In April, when Samsung launched Bixby, its artificial intelligence-based voice assistant, in 200 countries, India was strangely not on its list. The Korean brand is the highest selling smartphone brand in the country but the company launched Bixby for India only in September.
Samsung had a good reason. It was quietly building an Indianised version of Bixby to cater to the local market, making India the only country in the world to have a tailor made voice assistant, two sources have told FactorDaily.
“The whole thing about the algorithm, the whole Indianisation was done in Samsung Research Institute, Bangalore. We are working on Bixby for India… The rest of the world, the 200 countries gets Bixby which understands the US accent,” said one of the sources.
Bixby is a relatively new entrant in the world of voice assistants. Apple has Siri, Google has Assistant, Microsoft has Cortana, and Amazon has Alexa. If that’s not enough, India’s Reliance Jio, the fastest growing mobile phone service in the world, has Hello! Jio.
In September, Samsung announced that Bixby will be available on three of its flagship phones Note8, Galaxy S8 and S8+ in India. All of them come with the customised Bixby. “Keeping in mind the diversity in Indian accents and our commitment to ‘Make for India’, Bixby has been optimised to understand Indian accents,” said a Samsung India spokesperson.
The company started working on the local version of Bixby almost at the same time when the company started developing it globally, almost two years ago. “India’s Bixby should be able to understand Indian accent,” said the first source. The team that works on Bixby is part of Samsung India’s 12,000 odd member R&D team, which is less than one-fifth of Samsung’s 70,000-strong workforce in India.
He also added that the same team was co-working with the Korean research and development centre to bring out the global voice assistant. “Lot of a portions of Bixby were made here,” he said.
The second source said that the main reason for Samsung to have an Indianised version is to build Bixby into other products that the company sells in India such as refrigerators, washing machines and microwave ovens. “The phones are the tip of the iceberg… If Samsung can bring the Bixby to a large number of devices in an emerging market like India – that will be a game changer for the company,” the source said.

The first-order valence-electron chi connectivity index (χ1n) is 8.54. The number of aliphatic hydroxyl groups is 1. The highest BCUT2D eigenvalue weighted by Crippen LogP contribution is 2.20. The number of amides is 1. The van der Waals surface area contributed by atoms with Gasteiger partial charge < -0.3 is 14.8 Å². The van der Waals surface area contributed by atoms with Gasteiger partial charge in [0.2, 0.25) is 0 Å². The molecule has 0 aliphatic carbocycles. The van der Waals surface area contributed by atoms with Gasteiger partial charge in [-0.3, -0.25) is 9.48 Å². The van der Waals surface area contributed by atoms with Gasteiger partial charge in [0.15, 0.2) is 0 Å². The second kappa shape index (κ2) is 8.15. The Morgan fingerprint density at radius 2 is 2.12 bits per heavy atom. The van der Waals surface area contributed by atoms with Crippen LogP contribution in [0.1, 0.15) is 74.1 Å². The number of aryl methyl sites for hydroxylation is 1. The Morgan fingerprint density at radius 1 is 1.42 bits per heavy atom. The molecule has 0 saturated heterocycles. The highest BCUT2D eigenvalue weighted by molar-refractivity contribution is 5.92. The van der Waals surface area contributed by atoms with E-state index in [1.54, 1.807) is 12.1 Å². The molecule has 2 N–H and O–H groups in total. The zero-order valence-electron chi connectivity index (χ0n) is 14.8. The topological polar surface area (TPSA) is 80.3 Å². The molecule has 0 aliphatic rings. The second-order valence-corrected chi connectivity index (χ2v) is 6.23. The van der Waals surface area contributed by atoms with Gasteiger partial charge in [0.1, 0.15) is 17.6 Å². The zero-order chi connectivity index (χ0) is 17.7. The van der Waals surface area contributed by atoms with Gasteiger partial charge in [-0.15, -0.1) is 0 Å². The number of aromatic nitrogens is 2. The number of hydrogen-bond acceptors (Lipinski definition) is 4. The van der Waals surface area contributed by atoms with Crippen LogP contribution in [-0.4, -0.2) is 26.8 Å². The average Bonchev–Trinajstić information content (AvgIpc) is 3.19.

According to IBEF, the consumer durable industry in India, compounding at 13% for over a decade, was worth $12.5 billion in 2016-17 and is expected to touch $20.6 billion by 2020.
Global research firm IDC estimates Samsung has a 24% share in India’s smartphone market, as of the second quarter of 2017.
Samsung wants to make full use of its presence in India – especially when it comes to training the assistant. The company has a huge call centre operation in India, where hundreds of thousands call from different parts of the country for product queries and complaints. All these calls are recorded, which are then exposed to Bixby for training.
Almost every state in India has its own language, which also influences the way the people speak English. For example, the way a Tamil Nadu resident speaks English is different from someone in West Bengal.
“Bixby in the phone is also another way to train the voice assistant,” said the second source. “The more the person speaks to Bixby, the better it learns… It is a continuous process.” The source added: “All other countries have got the Bixby that is rolled out with the US accent understanding.”
Bixby, however, is not the only assistant to understand Indian languages. Google voice search that integrates with Assistant in nine languages. The search giant has been training its Assistant in neural machine translation, which translates whole sentences with context, mimicking the human brain and not just words.
Amazon wants Alexa to be a part of people’s homes and perform tasks. Microsoft has similar ambitions with Cortana. In a recent development, Alexa and Cortana joined hands to be able to interact with each other to further deepen the voice assistants’ training.
The first source said that Bixby is part of Samsung’s larger plans to get make appliances and devices talk to each other as a part of its Internet of Things (IoT) philosophy. “Its IoT and then Bixby. The idea is to begin with Bixby,” he said.
“It’s a marathon in a sense that it is not just this device, it is on all the devices we actually build out there,” Injong Rhee, executive vice-president and head of R&D, software and services, Samsung Electronics told Wired. Bixby just needs a microphone patched to the internet to operate.
Rhee is confident that Bixby has better chances to win the voice assistant race. “As a manufacturer, we cannot just say Google Assistant come into the refrigerator, washing machine and our robo-vacuum cleaner. They don’t know how to do this. We are the manufacturer, we know all the functions in there and how to embed things,” he told Wired.
The company is also planning to allow third-party manufacturers to use Bixby for their phones, televisions and refrigerators. “Think about LG or Intex or Micromax or IFB coming with a Bixby voice assistant…,” said the second source.
Samsung didn’t give many details of Bixby’s India evolution. “We will continue to listen to our consumers and come up with more features and services that will enrich their lives,” said the company spokesperson.